It seems the best way out at the time. Under pressure, you set up a commission to let you duck the awkward questions. Unfortunately, the commission develops a life of its own, and whether it’s called Leveson or Tyrie, all too soon it’s back with an answer you really don’t want to hear.

Andrew Tyrie’s enquiry was set up to fend off the attacks following the Libor scandals, and like Leveson, the inquisitors couldn’t resist poking into the whole industry. Indeed, it appears that only fear of being seen to have gone too far prevented Tyrie’s tirade from calling for the break-up of the Royal Bank of Scotland. If George Osborne did have some idea of what to do with  RBS, his Mansion House speech made it clear that he hasn’t a clue now.

As CEO, Stephen Hester’s responsibility was to all shareholders, and if he believed that splitting the bank would damage the minority’s interests, he couldn’t agree to it. UKFI, the body holding the state’s share in RBS, had to believe two mutually contradictory aims, so it’s hardly surprising that it has been useless.

The Chancellor will do whatever he thinks will help his re-election (because that’s “in the public interest”) but at least the idea of dishing out soup coupons marked RBS seems to have gone away. The bank is unsaleable in its current form.  The minority shareholders now have to wait and see whether there is any value for them from trying to get bankers to operate for the benefit of the customers, rather than the other way about. Best of luck with that.

Displacement activity

If Mr Osborne’s displacement activity was the Tyrie commission, then the prime minister’s is the call for a crackdown on international tax avoidance. Not quite illegal (that’s tax evasion) tax avoidance is merely somehow unsporting, like hitting low-flying birds. The rule which allows companies to set interest costs against taxable profits is the low-flying bird for the private equity industry; structure your company with enough debt, and corporation tax disappears.

Without this device, the returns from private equity are much like other equity investments. But that’s not why we load up with debt, says Tim Hames of the industry’s trade body. “It is wrong to suggest this policy is used for tax avoidance”. Sadly, he couldn’t find the space to say what else it’s used for, or to explain the beneficial effect of high gearing on options awarded to the private equity partners.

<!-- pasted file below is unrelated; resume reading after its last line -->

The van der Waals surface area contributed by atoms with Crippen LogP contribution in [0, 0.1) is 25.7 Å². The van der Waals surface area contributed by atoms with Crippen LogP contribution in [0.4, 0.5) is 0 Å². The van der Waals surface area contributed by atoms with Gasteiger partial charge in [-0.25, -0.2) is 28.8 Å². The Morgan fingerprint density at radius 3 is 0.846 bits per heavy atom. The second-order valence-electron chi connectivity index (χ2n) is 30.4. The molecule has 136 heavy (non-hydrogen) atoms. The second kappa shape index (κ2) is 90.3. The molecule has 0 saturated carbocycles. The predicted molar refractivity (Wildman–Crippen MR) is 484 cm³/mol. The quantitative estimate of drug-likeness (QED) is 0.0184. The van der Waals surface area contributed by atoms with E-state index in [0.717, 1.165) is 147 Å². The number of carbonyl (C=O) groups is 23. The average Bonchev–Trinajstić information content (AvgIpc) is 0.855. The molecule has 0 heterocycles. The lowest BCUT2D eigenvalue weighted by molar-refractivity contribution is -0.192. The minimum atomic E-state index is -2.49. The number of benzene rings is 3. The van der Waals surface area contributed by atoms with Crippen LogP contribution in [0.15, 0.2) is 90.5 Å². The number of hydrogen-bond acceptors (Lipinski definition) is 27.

High gearing here does not necessarily mean high risk to the shareholders if they structure the debt to favour them. For example Borealis, in the frustrated bidding group for Severn Trent, is a shareholder in Scotia Gas, UK pipeline operator. The shareholders have kindly advanced loans to Scotia – with a coupon of 12.5 per cent.

Actually dealing with this sort of avoidance, as the Prime Minister has been advocating this week, is more difficult than describing it. If interest was not tax-deductible, the avoidance machine would move on, perhaps to leasing or renting. The textbook answer is to cut the rate of corporation tax, but as Mr Cameron can point out, the UK has been doing that aggressively ever since he came to power, with little apparent impact on the likes of Google or Starbucks. No wonder he’s looking for some displacement activity.

No touting here, thanks

Ah, the sounds of summer: rain falling gently on sleeping bags, soggy strawberries, and the dulcet tones of the ticket touts, or market-makers as they’re called in another part of town; yup, it’s Wimbledon fortnight. The traditional crackdown gets tougher each year, and for many of these entrepreneurial individuals, it’s no longer worth the bother.

This is a shame. Market-making is one of London’s skills, but the All-England Club refuses to see the value in matching willing buyers and sellers. Unfortunately, the practice of altering the price in the middle of a trade, not always to the customer’s advantage, has given this exchange a bad name.

The answer is for the club to take control. The airlines have educated us into understanding that the same product can sell at different prices, and with a little outside advice the club could capture the touts’ profits and make the process transparent. What’s not to like? Or love, even.

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